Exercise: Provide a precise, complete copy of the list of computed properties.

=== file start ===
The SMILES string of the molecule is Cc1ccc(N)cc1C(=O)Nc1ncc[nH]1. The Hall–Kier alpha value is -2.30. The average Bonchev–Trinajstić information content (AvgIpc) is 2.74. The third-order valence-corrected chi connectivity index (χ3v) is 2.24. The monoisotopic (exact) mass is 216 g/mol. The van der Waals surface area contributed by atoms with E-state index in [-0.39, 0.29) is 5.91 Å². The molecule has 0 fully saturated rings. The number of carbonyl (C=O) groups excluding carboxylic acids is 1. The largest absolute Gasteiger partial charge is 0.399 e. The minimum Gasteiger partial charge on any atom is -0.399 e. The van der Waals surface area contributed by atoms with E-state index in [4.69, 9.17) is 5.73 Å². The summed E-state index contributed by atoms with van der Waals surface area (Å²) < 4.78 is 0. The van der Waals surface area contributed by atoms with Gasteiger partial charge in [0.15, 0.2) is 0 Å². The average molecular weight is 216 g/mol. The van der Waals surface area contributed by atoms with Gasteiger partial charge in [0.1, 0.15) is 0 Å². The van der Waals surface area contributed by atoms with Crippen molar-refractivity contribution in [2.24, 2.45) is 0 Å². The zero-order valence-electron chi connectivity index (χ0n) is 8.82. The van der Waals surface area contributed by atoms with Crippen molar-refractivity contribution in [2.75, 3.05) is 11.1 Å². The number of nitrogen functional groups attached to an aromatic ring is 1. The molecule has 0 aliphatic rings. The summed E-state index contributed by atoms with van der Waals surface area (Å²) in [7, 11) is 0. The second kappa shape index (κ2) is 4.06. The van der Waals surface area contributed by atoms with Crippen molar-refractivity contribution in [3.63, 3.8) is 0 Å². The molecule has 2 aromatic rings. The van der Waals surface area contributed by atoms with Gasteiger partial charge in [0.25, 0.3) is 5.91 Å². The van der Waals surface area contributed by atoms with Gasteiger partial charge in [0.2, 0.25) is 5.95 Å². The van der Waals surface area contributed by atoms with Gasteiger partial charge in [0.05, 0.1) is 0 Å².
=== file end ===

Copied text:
The SMILES string of the molecule is Cc1ccc(N)cc1C(=O)Nc1ncc[nH]1. The Hall–Kier alpha value is -2.30. The average Bonchev–Trinajstić information content (AvgIpc) is 2.74. The third-order valence-corrected chi connectivity index (χ3v) is 2.24. The monoisotopic (exact) mass is 216 g/mol. The van der Waals surface area contributed by atoms with E-state index in [-0.39, 0.29) is 5.91 Å². The molecule has 0 fully saturated rings. The number of carbonyl (C=O) groups excluding carboxylic acids is 1. The largest absolute Gasteiger partial charge is 0.399 e. The minimum Gasteiger partial charge on any atom is -0.399 e. The van der Waals surface area contributed by atoms with E-state index in [4.69, 9.17) is 5.73 Å². The summed E-state index contributed by atoms with van der Waals surface area (Å²) < 4.78 is 0. The van der Waals surface area contributed by atoms with Gasteiger partial charge in [0.15, 0.2) is 0 Å². The average molecular weight is 216 g/mol. The van der Waals surface area contributed by atoms with Gasteiger partial charge in [0.1, 0.15) is 0 Å². The van der Waals surface area contributed by atoms with Crippen molar-refractivity contribution in [2.24, 2.45) is 0 Å². The zero-order valence-electron chi connectivity index (χ0n) is 8.82. The van der Waals surface area contributed by atoms with Crippen molar-refractivity contribution in [2.75, 3.05) is 11.1 Å². The number of nitrogen functional groups attached to an aromatic ring is 1. The molecule has 0 aliphatic rings. The summed E-state index contributed by atoms with van der Waals surface area (Å²) in [7, 11) is 0. The second kappa shape index (κ2) is 4.06. The van der Waals surface area contributed by atoms with Crippen molar-refractivity contribution in [3.63, 3.8) is 0 Å². The molecule has 2 aromatic rings. The van der Waals surface area contributed by atoms with Gasteiger partial charge in [0.25, 0.3) is 5.91 Å². The van der Waals surface area contributed by atoms with Gasteiger partial charge in [0.2, 0.25) is 5.95 Å². The van der Waals surface area contributed by atoms with Gasteiger partial charge in [0.05, 0.1) is 0 Å².